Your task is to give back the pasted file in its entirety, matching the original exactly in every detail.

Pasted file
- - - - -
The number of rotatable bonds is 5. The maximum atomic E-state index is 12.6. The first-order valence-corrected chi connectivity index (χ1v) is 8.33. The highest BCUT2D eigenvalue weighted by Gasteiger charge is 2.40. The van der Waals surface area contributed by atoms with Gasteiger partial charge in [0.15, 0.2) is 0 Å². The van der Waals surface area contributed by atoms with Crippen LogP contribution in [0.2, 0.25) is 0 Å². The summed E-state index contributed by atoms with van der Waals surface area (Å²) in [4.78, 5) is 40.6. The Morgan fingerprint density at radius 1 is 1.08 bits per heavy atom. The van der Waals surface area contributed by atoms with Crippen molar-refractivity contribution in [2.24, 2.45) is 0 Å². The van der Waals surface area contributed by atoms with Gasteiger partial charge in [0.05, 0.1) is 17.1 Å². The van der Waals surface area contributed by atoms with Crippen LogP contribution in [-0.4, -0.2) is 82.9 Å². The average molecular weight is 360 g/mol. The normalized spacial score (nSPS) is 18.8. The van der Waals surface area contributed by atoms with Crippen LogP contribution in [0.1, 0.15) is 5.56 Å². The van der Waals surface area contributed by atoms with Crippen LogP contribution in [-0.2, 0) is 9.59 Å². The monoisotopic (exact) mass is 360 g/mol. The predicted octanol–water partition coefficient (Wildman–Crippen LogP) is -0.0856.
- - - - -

The number of rotatable bonds is 5. The maximum atomic E-state index is 12.6. The first-order valence-corrected chi connectivity index (χ1v) is 8.33. The highest BCUT2D eigenvalue weighted by Gasteiger charge is 2.40. The van der Waals surface area contributed by atoms with Gasteiger partial charge in [0.15, 0.2) is 0 Å². The van der Waals surface area contributed by atoms with Crippen LogP contribution in [0.2, 0.25) is 0 Å². The summed E-state index contributed by atoms with van der Waals surface area (Å²) in [4.78, 5) is 40.6. The Morgan fingerprint density at radius 1 is 1.08 bits per heavy atom. The van der Waals surface area contributed by atoms with Crippen molar-refractivity contribution in [2.24, 2.45) is 0 Å². The van der Waals surface area contributed by atoms with Gasteiger partial charge in [0.05, 0.1) is 17.1 Å². The van der Waals surface area contributed by atoms with Crippen LogP contribution in [-0.4, -0.2) is 82.9 Å². The average molecular weight is 360 g/mol. The normalized spacial score (nSPS) is 18.8. The van der Waals surface area contributed by atoms with Crippen LogP contribution in [0.1, 0.15) is 5.56 Å². The van der Waals surface area contributed by atoms with Crippen LogP contribution in [-0.2, 0) is 9.59 Å². The monoisotopic (exact) mass is 360 g/mol. The predicted octanol–water partition coefficient (Wildman–Crippen LogP) is -0.0856.